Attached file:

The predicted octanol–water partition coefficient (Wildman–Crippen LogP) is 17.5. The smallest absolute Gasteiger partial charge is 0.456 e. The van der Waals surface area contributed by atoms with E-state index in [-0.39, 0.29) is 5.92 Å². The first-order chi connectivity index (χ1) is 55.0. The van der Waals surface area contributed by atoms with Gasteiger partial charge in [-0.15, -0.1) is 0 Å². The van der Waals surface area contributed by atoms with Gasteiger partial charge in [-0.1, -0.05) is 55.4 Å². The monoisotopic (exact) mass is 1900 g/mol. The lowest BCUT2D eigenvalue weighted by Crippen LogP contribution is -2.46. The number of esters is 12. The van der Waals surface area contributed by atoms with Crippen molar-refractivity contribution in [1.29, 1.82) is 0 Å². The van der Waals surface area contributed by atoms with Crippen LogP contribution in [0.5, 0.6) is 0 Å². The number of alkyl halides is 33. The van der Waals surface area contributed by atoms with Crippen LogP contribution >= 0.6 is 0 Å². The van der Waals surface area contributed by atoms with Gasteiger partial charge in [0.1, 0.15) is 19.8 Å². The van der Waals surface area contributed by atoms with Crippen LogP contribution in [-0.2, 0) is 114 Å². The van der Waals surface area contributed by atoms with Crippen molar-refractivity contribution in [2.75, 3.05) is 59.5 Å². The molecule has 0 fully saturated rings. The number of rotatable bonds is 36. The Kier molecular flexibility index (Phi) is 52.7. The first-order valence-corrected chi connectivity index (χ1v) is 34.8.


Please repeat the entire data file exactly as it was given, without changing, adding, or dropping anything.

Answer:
The predicted octanol–water partition coefficient (Wildman–Crippen LogP) is 17.5. The smallest absolute Gasteiger partial charge is 0.456 e. The van der Waals surface area contributed by atoms with E-state index in [-0.39, 0.29) is 5.92 Å². The first-order chi connectivity index (χ1) is 55.0. The van der Waals surface area contributed by atoms with Gasteiger partial charge in [-0.15, -0.1) is 0 Å². The van der Waals surface area contributed by atoms with Gasteiger partial charge in [-0.1, -0.05) is 55.4 Å². The monoisotopic (exact) mass is 1900 g/mol. The lowest BCUT2D eigenvalue weighted by Crippen LogP contribution is -2.46. The number of esters is 12. The van der Waals surface area contributed by atoms with Crippen molar-refractivity contribution in [1.29, 1.82) is 0 Å². The van der Waals surface area contributed by atoms with Crippen LogP contribution in [0.5, 0.6) is 0 Å². The number of alkyl halides is 33. The van der Waals surface area contributed by atoms with Crippen LogP contribution >= 0.6 is 0 Å². The van der Waals surface area contributed by atoms with Gasteiger partial charge in [0.1, 0.15) is 19.8 Å². The van der Waals surface area contributed by atoms with Crippen LogP contribution in [-0.2, 0) is 114 Å². The van der Waals surface area contributed by atoms with Crippen molar-refractivity contribution in [2.75, 3.05) is 59.5 Å². The molecule has 0 fully saturated rings. The number of rotatable bonds is 36. The Kier molecular flexibility index (Phi) is 52.7. The first-order valence-corrected chi connectivity index (χ1v) is 34.8.